Why Are Last Minute Breaks So Damned Good For You?

I’m currently working with Travel Supermarket – all content is my own thoughts & opinions. Contains affiliate links.

Spontaneity is one of the first things we lose when we become parents.
Deciding on a whim to go out for dinner/see a film/go away for the weekend is much trickier when it’s followed up with ‘have you got the nappies/wipes/change of clothes/spare dummy/changing mat… or, frankly, the energy’.
According to the Oxford English Dictionary, a spontaneous action “…occurs as a result of a sudden impulse or inclination and without premeditation”

Yeah. Good luck with spontaneously heading out the door with a baby or toddler ‘as a result of a sudden impulse’ with zero planning. Even a spontaneous ‘let’s go for a walk’ will involve a 15minute flurry of packing, checking and double-checking.

Last Minute Breaks So Damned Good for you
road trip to the beach By FS Stock | Shutterstock

Of course, planning ahead is a brilliant life skill. We need it – and usually it totally works. I love the feeling of going on a much-anticipated holiday with my packing list ticked, my folders of important documents safely stowed in an accessible pocket, activities booked and places of interest all lined up to visit (yes, really. I am that person with 8 different packing spreadsheets stored on my computer, plus another spreadsheet of ‘essentials to do before you go on holiday‘).

But now the kids are in their teens, I have rediscovered how much bloody fun spontaneity is. Now when someone says ‘let’s go for a walk’ the only scuffle is to find appropriate shoes. A mad ‘shall we go away this weekend’ suggestion isn’t met with a bitter laugh – just a happy smile and an “okay, where shall we go?”. I LOVE that feeling of surprise and excitement, the sudden rush of what-to-pack and the generally vague naughtiness that accompanies a spontaneous trip. Are we allowed to just decide to go have some fun like this?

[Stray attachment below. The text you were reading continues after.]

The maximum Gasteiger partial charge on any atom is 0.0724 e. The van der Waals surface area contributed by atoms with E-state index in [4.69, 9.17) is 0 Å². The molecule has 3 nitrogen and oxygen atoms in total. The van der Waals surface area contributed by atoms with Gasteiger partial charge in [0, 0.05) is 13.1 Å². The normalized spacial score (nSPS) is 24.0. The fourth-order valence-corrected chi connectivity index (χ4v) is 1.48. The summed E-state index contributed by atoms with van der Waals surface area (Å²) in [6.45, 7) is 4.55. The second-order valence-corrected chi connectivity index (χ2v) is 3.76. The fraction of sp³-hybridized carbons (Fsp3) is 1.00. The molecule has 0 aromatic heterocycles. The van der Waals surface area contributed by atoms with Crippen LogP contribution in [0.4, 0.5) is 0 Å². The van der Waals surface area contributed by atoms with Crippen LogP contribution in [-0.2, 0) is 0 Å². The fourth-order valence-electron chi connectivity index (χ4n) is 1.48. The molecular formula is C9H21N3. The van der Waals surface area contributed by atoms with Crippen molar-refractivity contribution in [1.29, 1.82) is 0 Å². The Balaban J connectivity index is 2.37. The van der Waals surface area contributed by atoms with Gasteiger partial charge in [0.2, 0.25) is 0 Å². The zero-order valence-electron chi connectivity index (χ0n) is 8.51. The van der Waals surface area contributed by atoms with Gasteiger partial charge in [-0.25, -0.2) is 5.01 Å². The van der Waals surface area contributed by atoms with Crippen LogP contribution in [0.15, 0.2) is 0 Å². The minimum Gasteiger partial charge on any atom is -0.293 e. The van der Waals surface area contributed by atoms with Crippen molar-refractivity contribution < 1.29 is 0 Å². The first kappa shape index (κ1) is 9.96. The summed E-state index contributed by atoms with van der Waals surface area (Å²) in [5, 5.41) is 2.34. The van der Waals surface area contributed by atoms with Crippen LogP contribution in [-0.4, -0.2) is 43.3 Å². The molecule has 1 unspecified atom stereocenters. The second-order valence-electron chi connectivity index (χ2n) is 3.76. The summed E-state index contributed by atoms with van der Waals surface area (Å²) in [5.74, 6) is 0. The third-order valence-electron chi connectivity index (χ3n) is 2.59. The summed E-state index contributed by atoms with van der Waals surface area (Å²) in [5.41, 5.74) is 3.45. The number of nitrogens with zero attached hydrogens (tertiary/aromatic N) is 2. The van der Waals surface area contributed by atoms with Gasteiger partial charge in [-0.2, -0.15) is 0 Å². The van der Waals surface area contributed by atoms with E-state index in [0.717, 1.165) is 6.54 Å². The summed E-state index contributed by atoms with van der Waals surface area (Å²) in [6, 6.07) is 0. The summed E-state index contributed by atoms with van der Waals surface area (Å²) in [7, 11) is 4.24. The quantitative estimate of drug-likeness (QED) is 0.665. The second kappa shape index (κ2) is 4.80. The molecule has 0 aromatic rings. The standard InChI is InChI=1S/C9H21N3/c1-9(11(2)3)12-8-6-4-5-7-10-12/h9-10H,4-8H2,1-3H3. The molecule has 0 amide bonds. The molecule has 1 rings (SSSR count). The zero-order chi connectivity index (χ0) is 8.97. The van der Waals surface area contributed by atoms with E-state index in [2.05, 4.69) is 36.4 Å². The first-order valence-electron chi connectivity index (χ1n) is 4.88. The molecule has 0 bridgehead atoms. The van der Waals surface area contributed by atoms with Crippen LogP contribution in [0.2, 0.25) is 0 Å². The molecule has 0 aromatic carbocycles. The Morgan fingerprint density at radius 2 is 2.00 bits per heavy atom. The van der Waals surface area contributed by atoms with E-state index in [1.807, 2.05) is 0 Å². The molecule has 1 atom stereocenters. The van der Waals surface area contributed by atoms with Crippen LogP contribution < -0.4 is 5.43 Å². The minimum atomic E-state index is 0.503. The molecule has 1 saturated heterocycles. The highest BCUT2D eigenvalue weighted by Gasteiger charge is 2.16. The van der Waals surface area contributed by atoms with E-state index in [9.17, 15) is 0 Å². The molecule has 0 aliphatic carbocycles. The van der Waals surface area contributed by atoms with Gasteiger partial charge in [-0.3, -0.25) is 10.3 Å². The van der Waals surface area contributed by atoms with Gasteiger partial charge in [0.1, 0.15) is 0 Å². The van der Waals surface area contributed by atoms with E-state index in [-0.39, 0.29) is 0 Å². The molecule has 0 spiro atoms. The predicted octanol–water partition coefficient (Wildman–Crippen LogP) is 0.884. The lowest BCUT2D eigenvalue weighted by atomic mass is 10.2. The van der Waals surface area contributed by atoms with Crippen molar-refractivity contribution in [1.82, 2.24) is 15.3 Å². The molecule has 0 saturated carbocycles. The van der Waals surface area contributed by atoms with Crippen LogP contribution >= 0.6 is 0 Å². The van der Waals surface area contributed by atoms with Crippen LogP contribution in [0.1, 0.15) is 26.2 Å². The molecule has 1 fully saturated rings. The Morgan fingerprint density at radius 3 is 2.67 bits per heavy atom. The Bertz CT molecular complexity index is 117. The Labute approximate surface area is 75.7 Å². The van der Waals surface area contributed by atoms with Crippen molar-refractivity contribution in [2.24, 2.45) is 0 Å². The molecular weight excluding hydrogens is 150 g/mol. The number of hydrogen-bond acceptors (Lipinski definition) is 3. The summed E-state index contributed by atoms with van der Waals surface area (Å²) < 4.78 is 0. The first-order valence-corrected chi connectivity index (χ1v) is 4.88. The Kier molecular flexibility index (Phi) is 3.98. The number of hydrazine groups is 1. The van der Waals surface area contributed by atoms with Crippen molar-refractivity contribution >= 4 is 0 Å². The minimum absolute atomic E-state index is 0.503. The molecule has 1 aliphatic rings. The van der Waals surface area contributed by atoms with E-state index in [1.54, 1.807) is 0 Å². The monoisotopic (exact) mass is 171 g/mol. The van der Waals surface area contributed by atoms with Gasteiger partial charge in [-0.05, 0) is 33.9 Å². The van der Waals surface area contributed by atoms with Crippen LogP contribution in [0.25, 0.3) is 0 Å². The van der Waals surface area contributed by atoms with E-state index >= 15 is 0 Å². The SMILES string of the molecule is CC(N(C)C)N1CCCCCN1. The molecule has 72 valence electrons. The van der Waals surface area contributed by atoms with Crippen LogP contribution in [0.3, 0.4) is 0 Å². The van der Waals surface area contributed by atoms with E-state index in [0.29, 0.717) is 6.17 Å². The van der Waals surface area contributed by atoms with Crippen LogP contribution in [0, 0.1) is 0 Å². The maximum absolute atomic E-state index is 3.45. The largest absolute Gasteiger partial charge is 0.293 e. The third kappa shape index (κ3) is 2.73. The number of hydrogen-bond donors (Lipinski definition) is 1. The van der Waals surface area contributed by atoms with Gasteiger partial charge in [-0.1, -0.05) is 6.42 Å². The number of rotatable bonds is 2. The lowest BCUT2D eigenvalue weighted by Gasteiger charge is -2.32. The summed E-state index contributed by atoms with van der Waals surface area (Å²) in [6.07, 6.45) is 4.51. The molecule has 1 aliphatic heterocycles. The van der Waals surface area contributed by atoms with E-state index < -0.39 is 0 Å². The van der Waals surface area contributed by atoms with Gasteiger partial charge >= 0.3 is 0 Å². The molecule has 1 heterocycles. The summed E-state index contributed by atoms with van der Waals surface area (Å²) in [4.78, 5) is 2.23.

And we’ve been deliberately teaching our teens that spontaneous is good too.
I realised they’ve spent their whole lives watching us plan, schedule and arrange. Sudden changes of mind unsettle them. Spontaneity bothers them. And that needs to change, there are so many benefits (and life skills) in grabbing an opportunity, and just saying ‘yes!’.

rip By EpicStockMedia | Shutterstock

Spontaneous travel teaches you to be flexible

If you’re off on a whim, you’ve no time to plan. You can’t read the guidebooks, check out all the reviews, and prepare for your trip. Instead, you have to go with it. You can use the travel time to read and earmark a few places you might like to see, places you might like to eat… but chances are you’ll be there on the wrong day for the market, arrive too late for the show or the attraction is closed for repairs.

research on the go By Worawee Meepian | Shutterstock

When set plans go wrong it can feel like any replacements are a bit second best. You’ve been visualising and planning for months, and now you’ve been let down.

But if you go with no plan at all? You have no expectations – and you’re ready to simply adapt to whatever you come across. Our very best meals in foreign cities have been those whereby we have sauntered to an area, opened an app (TripAdvisor in Europe, OpenTable in the UK) and looked for a decently reviewed restaurant within striking distance.

If you always stay in a 3* hotel, try self-catering. Or camping. Or go 4* and upgrade yourself. If you always stay inside your comfort zone, you’ll just miss out on the wide world that’s outside of it.

Being Spontaneous helps you learn a new ‘F*ck It’ mentality.

Our day to day lives tend to be ordered, predictable and relatively under our control.
Travel is not. Unplanned travel even less so.